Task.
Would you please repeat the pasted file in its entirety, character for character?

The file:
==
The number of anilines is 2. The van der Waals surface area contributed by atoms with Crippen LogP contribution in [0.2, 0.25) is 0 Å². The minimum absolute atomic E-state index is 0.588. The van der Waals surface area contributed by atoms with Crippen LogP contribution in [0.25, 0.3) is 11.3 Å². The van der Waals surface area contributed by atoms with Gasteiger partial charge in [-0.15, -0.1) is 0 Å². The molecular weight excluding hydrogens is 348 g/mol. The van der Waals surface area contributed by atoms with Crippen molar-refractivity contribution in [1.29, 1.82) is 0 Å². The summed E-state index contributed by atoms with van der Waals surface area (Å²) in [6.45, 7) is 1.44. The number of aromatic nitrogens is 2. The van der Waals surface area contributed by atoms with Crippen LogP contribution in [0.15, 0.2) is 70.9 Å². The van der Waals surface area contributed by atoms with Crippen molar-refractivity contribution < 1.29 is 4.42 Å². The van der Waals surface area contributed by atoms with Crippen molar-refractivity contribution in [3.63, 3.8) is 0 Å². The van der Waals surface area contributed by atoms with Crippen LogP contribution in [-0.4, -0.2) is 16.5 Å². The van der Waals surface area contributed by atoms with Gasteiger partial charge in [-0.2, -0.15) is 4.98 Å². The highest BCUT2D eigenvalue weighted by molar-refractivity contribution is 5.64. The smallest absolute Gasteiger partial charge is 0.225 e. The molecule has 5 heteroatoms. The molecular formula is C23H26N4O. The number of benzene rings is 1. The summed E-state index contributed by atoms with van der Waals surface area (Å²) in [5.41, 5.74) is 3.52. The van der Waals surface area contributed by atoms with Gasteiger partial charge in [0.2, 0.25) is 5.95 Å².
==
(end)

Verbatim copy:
The number of anilines is 2. The van der Waals surface area contributed by atoms with Crippen LogP contribution in [0.2, 0.25) is 0 Å². The minimum absolute atomic E-state index is 0.588. The van der Waals surface area contributed by atoms with Crippen LogP contribution in [0.25, 0.3) is 11.3 Å². The van der Waals surface area contributed by atoms with Gasteiger partial charge in [-0.15, -0.1) is 0 Å². The molecular weight excluding hydrogens is 348 g/mol. The van der Waals surface area contributed by atoms with Crippen molar-refractivity contribution in [1.29, 1.82) is 0 Å². The summed E-state index contributed by atoms with van der Waals surface area (Å²) in [6.45, 7) is 1.44. The number of aromatic nitrogens is 2. The van der Waals surface area contributed by atoms with Crippen LogP contribution in [0.15, 0.2) is 70.9 Å². The van der Waals surface area contributed by atoms with Crippen molar-refractivity contribution < 1.29 is 4.42 Å². The van der Waals surface area contributed by atoms with Crippen molar-refractivity contribution in [3.63, 3.8) is 0 Å². The van der Waals surface area contributed by atoms with Crippen LogP contribution in [-0.4, -0.2) is 16.5 Å². The van der Waals surface area contributed by atoms with Gasteiger partial charge in [-0.2, -0.15) is 4.98 Å². The highest BCUT2D eigenvalue weighted by molar-refractivity contribution is 5.64. The smallest absolute Gasteiger partial charge is 0.225 e. The molecule has 5 heteroatoms. The molecular formula is C23H26N4O. The number of benzene rings is 1. The summed E-state index contributed by atoms with van der Waals surface area (Å²) in [5.41, 5.74) is 3.52. The van der Waals surface area contributed by atoms with Gasteiger partial charge in [0.2, 0.25) is 5.95 Å².